Human-Computer Interaction

Natural Multimodal Speech and Gesture Interfaces for Virtual Reality - Towards Practical Design Guidelines


This project is already assigned.



Instruction-based Multimodal Interfaces (MMIs) using speech and gesture input offer a promising alternative to traditional, mostly controller-based 3D User Interfaces (3DUIs). MMIs use combined speech and gesture commands to disambiguate referents in the discourse and thus control applications. For example, ”Paint that [pointing gesture] object yellow.”, colors the object pointed at yellow in the application of Wolf et al. [38]. The use of MMIs for graphical displays reaches back until Bolt’s seminal ‘Put that there’ demonstration in 1980 [4]. Since then, a variety of applications using MMIs have been developed, e.g., [14, 15, 28–30]. Furthermore, they showed great potential in several Virtual Reality (VR) applications, e.g., [19–23]. The approach of combined speech and gesture input allows to draw on previously learned behavior, imitating ordinary human to human communication. In the context of Virtual Environments (VEs), an interaction is understood as natural when it reflects the behavior of humans in reality as much as possible [39]. When using a MMI that meets the user’s need for a natural way of interacting, the user does not need to learn the interaction rules or ideally nothing at all to use the interface it can be ”cognitively invisible” [3], so he interacts intuitively [26]. MMIs show great potential in terms of a lower cognitive load and reduced mental resources spent on the interaction paradigm itself [27]. This greatly benefits intuitiveness and ease of use. The more natural an interface is, the more intuitive it is to use, and its usability increases while the cognitive load of a user decreases [26]. Said MMIs also offer advantages regarding interaction, such as increased expressiveness, effectiveness, efficiency, flexibility, and reliability [19, 26, 27]. Zimmerer et al. [43] recently deployed a MMI that is on par with 3DUIs on creativity tasks in VR. Although their approach is rather strict with a limited naturalness and flexibility, they were able to show that their MMI performed as well as a 3DUI in this use case. Having pointed out these advantages, the question remains as to why MMIs are not yet widely used, but mainly in the research community. Partly, because the design of such interfaces still poses a challenge today, as there are only few and rather theoretical guidelines. Such as, for example, they only recommend considering MMIs [23], which leaves developers with only abstract advice. There is a lack of practical help for the development of user-oriented MMIs. This is in contrast to traditional 3DUIs, where toolkits like VRTK [33] and XR Interaction Toolkit [35] support developers in the implementation of such interfaces. These provide ready-to-use templates for Ray-casting, menu navigation or teleport, for example. There is also extensive theoretical background on 3DUIs, e.g., a comprehensive set of concrete guidelines presented in [23]. The lack of practical design guidelines for MMIs contributes to the limited number of interfaces.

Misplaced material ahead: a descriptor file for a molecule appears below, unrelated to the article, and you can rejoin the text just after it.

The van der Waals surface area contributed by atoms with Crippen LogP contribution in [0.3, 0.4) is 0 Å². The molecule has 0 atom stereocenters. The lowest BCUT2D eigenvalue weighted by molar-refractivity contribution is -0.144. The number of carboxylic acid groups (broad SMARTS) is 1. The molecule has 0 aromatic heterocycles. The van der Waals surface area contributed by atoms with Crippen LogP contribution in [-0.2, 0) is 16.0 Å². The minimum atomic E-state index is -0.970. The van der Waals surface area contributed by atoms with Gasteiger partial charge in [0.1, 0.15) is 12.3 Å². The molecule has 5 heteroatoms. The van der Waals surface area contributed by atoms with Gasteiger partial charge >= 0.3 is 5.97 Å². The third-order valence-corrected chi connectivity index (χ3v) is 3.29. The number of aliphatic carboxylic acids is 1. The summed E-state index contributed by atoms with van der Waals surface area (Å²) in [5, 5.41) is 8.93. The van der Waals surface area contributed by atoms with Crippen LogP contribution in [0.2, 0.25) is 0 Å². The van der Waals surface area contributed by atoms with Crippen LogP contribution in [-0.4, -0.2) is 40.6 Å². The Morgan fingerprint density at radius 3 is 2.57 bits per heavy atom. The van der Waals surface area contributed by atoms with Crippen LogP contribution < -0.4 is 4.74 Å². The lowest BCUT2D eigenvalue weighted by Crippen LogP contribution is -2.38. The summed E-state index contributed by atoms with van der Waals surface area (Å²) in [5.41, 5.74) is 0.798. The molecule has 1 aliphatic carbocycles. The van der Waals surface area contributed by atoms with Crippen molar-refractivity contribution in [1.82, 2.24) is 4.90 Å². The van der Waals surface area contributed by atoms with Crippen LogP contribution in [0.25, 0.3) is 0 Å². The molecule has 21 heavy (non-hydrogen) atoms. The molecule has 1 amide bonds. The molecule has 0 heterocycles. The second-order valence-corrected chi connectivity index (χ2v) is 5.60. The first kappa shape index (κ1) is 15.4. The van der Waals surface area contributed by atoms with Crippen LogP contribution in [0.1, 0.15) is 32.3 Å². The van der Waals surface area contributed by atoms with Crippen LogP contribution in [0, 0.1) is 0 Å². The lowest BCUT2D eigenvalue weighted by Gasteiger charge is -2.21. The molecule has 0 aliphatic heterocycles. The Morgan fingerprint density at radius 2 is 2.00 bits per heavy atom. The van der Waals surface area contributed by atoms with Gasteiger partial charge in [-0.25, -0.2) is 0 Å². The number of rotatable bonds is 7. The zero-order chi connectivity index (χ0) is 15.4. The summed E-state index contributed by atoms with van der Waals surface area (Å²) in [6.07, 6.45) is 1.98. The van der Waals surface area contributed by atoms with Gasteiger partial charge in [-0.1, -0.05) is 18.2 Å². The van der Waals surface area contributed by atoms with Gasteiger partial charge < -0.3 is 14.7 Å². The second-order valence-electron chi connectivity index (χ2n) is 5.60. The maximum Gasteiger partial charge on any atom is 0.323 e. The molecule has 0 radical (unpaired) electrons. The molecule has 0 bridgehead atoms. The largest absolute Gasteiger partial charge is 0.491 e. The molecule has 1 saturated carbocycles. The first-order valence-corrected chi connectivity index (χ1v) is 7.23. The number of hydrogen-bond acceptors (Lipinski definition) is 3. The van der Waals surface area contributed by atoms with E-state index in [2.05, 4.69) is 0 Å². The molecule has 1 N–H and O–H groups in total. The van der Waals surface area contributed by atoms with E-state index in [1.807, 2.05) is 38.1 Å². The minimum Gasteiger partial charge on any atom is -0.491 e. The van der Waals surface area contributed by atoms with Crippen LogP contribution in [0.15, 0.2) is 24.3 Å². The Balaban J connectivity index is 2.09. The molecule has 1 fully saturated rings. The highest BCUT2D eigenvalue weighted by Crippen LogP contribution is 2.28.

Therefore, the aim of this thesis is to contribute to the body of research and a step towards practical design guidelines for MMIs. This is to be achieved, on the one hand, by literature review and an initial study to find out what a MMI has to look like in order to be as natural as possible. Based on these findings, a MMI will be derived and validated with state-of-the-art 3DUIs to find out its potential benefits, i.a., in terms of cognitive load and usability. This work focuses on the selection of objects beyond arm’s reach, since this is a fundamental task in a variety of 3D applications [5]. 3DUI comparison partners will be Ray-casting [5], as a typical representative of selection techniques implementing pointing-metaphors and Expand VR [13], since it has already shown great potential where Ray-casting reaches its limits [7, 42].